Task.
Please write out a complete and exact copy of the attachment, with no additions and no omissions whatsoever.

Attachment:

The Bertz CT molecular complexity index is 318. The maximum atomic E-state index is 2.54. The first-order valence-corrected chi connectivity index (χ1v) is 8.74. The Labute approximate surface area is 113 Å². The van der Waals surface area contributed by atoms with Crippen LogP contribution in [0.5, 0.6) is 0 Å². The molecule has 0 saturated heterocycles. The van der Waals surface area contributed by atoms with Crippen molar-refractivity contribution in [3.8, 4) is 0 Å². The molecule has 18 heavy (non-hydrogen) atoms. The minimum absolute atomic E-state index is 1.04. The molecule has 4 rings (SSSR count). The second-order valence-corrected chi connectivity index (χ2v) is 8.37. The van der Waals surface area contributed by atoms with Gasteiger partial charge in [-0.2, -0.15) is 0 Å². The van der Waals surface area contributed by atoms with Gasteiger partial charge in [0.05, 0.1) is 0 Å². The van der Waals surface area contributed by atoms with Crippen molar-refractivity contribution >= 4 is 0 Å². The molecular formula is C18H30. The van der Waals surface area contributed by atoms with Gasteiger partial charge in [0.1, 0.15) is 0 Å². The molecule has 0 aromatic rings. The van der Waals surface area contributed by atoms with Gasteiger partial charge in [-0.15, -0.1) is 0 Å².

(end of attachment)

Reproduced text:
The Bertz CT molecular complexity index is 318. The maximum atomic E-state index is 2.54. The first-order valence-corrected chi connectivity index (χ1v) is 8.74. The Labute approximate surface area is 113 Å². The van der Waals surface area contributed by atoms with Crippen LogP contribution in [0.5, 0.6) is 0 Å². The molecule has 0 saturated heterocycles. The van der Waals surface area contributed by atoms with Crippen molar-refractivity contribution in [3.8, 4) is 0 Å². The molecule has 18 heavy (non-hydrogen) atoms. The minimum absolute atomic E-state index is 1.04. The molecule has 4 rings (SSSR count). The second-order valence-corrected chi connectivity index (χ2v) is 8.37. The van der Waals surface area contributed by atoms with Gasteiger partial charge in [-0.2, -0.15) is 0 Å². The van der Waals surface area contributed by atoms with Gasteiger partial charge in [0.05, 0.1) is 0 Å². The van der Waals surface area contributed by atoms with Crippen molar-refractivity contribution >= 4 is 0 Å². The molecular formula is C18H30. The van der Waals surface area contributed by atoms with Gasteiger partial charge in [0.1, 0.15) is 0 Å². The molecule has 0 aromatic rings. The van der Waals surface area contributed by atoms with Gasteiger partial charge in [-0.15, -0.1) is 0 Å².